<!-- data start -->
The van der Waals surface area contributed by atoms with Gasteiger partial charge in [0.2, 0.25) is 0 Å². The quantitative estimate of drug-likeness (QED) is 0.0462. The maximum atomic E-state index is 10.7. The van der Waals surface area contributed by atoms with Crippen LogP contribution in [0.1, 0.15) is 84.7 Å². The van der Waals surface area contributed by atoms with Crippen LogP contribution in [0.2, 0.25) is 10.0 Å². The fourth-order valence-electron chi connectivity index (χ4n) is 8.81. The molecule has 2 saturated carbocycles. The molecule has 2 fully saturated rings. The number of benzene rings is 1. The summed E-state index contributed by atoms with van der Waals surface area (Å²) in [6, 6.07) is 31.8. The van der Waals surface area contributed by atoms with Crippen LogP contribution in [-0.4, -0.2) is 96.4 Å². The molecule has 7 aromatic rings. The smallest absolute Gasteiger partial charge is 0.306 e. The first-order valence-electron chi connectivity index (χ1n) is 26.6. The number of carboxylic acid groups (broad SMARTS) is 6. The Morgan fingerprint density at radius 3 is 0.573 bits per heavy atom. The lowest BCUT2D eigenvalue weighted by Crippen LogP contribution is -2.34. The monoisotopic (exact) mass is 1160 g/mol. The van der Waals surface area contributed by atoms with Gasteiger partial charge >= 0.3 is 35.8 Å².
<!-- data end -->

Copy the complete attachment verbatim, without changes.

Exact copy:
The van der Waals surface area contributed by atoms with Gasteiger partial charge in [0.2, 0.25) is 0 Å². The quantitative estimate of drug-likeness (QED) is 0.0462. The maximum atomic E-state index is 10.7. The van der Waals surface area contributed by atoms with Crippen LogP contribution in [0.1, 0.15) is 84.7 Å². The van der Waals surface area contributed by atoms with Crippen LogP contribution in [0.2, 0.25) is 10.0 Å². The fourth-order valence-electron chi connectivity index (χ4n) is 8.81. The molecule has 2 saturated carbocycles. The molecule has 2 fully saturated rings. The number of benzene rings is 1. The summed E-state index contributed by atoms with van der Waals surface area (Å²) in [6, 6.07) is 31.8. The van der Waals surface area contributed by atoms with Crippen LogP contribution in [-0.4, -0.2) is 96.4 Å². The molecule has 7 aromatic rings. The smallest absolute Gasteiger partial charge is 0.306 e. The first-order valence-electron chi connectivity index (χ1n) is 26.6. The number of carboxylic acid groups (broad SMARTS) is 6. The Morgan fingerprint density at radius 3 is 0.573 bits per heavy atom. The lowest BCUT2D eigenvalue weighted by Crippen LogP contribution is -2.34. The monoisotopic (exact) mass is 1160 g/mol. The van der Waals surface area contributed by atoms with Gasteiger partial charge >= 0.3 is 35.8 Å².